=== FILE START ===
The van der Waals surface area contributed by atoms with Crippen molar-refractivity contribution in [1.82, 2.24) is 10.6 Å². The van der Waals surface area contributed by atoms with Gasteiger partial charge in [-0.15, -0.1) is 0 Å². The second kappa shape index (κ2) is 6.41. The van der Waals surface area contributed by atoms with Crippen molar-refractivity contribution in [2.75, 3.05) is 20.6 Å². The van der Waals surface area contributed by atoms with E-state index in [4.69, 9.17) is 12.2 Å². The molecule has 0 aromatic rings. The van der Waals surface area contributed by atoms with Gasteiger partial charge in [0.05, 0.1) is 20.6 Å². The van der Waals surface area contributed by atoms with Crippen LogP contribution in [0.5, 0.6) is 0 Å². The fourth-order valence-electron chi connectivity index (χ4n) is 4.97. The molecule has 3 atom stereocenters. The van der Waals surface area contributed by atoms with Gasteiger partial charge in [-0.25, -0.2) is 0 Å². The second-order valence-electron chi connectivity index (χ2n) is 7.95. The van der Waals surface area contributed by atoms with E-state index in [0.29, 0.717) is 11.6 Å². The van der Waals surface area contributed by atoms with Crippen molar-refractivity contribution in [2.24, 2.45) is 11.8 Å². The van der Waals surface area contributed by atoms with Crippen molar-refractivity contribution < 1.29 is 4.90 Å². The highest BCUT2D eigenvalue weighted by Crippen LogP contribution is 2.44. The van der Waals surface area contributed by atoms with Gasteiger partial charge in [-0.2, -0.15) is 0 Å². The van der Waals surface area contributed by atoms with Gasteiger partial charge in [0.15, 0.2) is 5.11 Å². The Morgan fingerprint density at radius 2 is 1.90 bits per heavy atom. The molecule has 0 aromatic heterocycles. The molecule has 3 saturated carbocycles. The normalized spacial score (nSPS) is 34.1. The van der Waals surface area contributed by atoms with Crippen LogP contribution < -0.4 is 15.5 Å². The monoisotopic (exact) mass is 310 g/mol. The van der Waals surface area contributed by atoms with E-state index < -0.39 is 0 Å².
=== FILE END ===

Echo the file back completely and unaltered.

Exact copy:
The van der Waals surface area contributed by atoms with Crippen molar-refractivity contribution in [1.82, 2.24) is 10.6 Å². The van der Waals surface area contributed by atoms with Gasteiger partial charge in [-0.15, -0.1) is 0 Å². The second kappa shape index (κ2) is 6.41. The van der Waals surface area contributed by atoms with Crippen molar-refractivity contribution in [2.75, 3.05) is 20.6 Å². The van der Waals surface area contributed by atoms with E-state index in [4.69, 9.17) is 12.2 Å². The molecule has 0 aromatic rings. The van der Waals surface area contributed by atoms with Gasteiger partial charge in [0.05, 0.1) is 20.6 Å². The van der Waals surface area contributed by atoms with Crippen LogP contribution in [0.5, 0.6) is 0 Å². The fourth-order valence-electron chi connectivity index (χ4n) is 4.97. The molecule has 3 atom stereocenters. The van der Waals surface area contributed by atoms with Gasteiger partial charge in [-0.25, -0.2) is 0 Å². The second-order valence-electron chi connectivity index (χ2n) is 7.95. The van der Waals surface area contributed by atoms with E-state index in [0.29, 0.717) is 11.6 Å². The van der Waals surface area contributed by atoms with Crippen molar-refractivity contribution in [2.24, 2.45) is 11.8 Å². The van der Waals surface area contributed by atoms with Crippen molar-refractivity contribution < 1.29 is 4.90 Å². The highest BCUT2D eigenvalue weighted by Crippen LogP contribution is 2.44. The van der Waals surface area contributed by atoms with Gasteiger partial charge in [-0.2, -0.15) is 0 Å². The van der Waals surface area contributed by atoms with Gasteiger partial charge in [0.15, 0.2) is 5.11 Å². The Morgan fingerprint density at radius 2 is 1.90 bits per heavy atom. The molecule has 0 aromatic heterocycles. The molecule has 3 saturated carbocycles. The normalized spacial score (nSPS) is 34.1. The van der Waals surface area contributed by atoms with Crippen LogP contribution < -0.4 is 15.5 Å². The monoisotopic (exact) mass is 310 g/mol. The van der Waals surface area contributed by atoms with E-state index < -0.39 is 0 Å².